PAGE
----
However, Michigan Gov. Gretchen Whitmer, a Democrat, has strongly supported the extended jobless benefits.

“As we make our way out of the pandemic, our administration is continuing to focus on meeting the needs of Michigan families and small businesses,” said Bobby Leddy, Whitmer spokesman. “The governor does not support taking unemployment benefits away from people who have lost a job through no fault of their own during a pandemic. Instead, we will deploy the critical federal aid we’ve received through President [Joe] Biden’s American Rescue Plan to set up our state for success and ensure that Michigan’s families, businesses, and communities emerge stronger than ever from this pandemic.”

There have been other recent policy moves involving unemployed workers. Some Republicans in the state House have proposed giving unemployed workers $1,000 to enter the workforce as part of a COVID supplemental spending plan.

Last March, the state suspended a requirement that those receiving unemployment benefits show they are actively searching for work. The state will be reinstating that on May 30.

Chuck Nolen, owner of Cutter’s Bar & Grill in Detroit, understands the situation Murray and other workers are in. He believes that now is not the time to end supplemental federal jobless benefits. He has family members, friends, and employees who have benefitted from those payments.

Before the pandemic, he employed as many as 30 people at his popular venue located in the Eastern Market area of the city. It’s about half that size today. Nolen, who’s African American and lives in a region that was hit hard by coronavirus last spring and summer, said that the larger issue is the need for businesses to increase employee pay and provide equitable health care coverage, especially for people of color.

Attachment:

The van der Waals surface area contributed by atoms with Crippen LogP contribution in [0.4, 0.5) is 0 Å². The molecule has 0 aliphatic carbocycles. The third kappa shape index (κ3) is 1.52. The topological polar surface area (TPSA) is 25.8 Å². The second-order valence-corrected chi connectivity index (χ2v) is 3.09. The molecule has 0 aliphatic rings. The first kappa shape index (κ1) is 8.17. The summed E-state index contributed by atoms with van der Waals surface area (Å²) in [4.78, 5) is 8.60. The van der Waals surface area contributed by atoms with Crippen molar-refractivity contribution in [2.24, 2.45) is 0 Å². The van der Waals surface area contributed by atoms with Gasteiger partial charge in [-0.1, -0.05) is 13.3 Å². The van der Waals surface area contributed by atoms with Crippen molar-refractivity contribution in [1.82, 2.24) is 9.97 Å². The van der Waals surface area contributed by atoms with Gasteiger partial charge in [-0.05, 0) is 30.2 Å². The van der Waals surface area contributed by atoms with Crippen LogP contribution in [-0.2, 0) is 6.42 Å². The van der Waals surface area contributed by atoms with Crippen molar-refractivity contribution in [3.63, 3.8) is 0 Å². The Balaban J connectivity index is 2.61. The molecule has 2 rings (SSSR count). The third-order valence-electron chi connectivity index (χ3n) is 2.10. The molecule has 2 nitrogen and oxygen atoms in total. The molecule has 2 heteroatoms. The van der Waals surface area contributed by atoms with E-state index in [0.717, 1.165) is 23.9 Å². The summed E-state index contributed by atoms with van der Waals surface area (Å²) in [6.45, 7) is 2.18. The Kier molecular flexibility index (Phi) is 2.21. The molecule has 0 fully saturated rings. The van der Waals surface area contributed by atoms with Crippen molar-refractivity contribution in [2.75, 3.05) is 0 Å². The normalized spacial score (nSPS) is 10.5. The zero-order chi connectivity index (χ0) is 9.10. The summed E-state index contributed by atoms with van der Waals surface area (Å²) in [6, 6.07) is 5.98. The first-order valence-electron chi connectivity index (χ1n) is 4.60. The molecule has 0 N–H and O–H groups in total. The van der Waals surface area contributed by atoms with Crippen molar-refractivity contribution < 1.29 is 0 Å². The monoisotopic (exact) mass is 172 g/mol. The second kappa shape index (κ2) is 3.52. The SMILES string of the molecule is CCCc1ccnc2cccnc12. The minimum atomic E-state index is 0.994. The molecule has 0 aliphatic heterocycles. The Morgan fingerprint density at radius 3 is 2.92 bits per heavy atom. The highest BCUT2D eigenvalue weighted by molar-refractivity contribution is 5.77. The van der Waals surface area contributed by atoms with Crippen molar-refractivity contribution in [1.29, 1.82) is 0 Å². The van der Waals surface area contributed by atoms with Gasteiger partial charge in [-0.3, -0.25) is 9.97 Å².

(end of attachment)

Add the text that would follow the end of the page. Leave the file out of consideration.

“You can’t just make a blanket statement that no one wants to work,” said Nolen. “By human nature, the majority of people want to work.”

He added that people who have health challenges or live with someone who does do not want to take the risk of going back to work.

“People are still leery of coronavirus. We still don’t completely understand it.”

Correction: This story originally had that the House passed the $1,000 return-to-work bonus.

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Ken Coleman
Ken Coleman

Ken Coleman covers Southeast Michigan, economic justice and civil rights. He is a former Michigan Chronicle senior editor and served as the American Black Journal segment host on Detroit Public Television. He has written and published four books on black life in Detroit, including Soul on Air: Blacks Who Helped to Define Radio in Detroit and Forever Young: A Coleman Reader. His work has been cited by the Detroit News, Detroit Free Press, History Channel and CNN. Additionally, he was an essayist for the award-winning book, Detroit 1967: Origins, Impacts, Legacies. Ken has served as a spokesperson for the Michigan Democratic Party, Detroit Public Schools, U.S. Sen. Gary Peters and U.S. Rep. Brenda Lawrence. Previously to joining the Advance, he worked for the Detroit Federation of Teachers as a communications specialist. He is a Historical Society of Michigan trustee and a Big Brothers Big Sisters of Metropolitan Detroit advisory board member.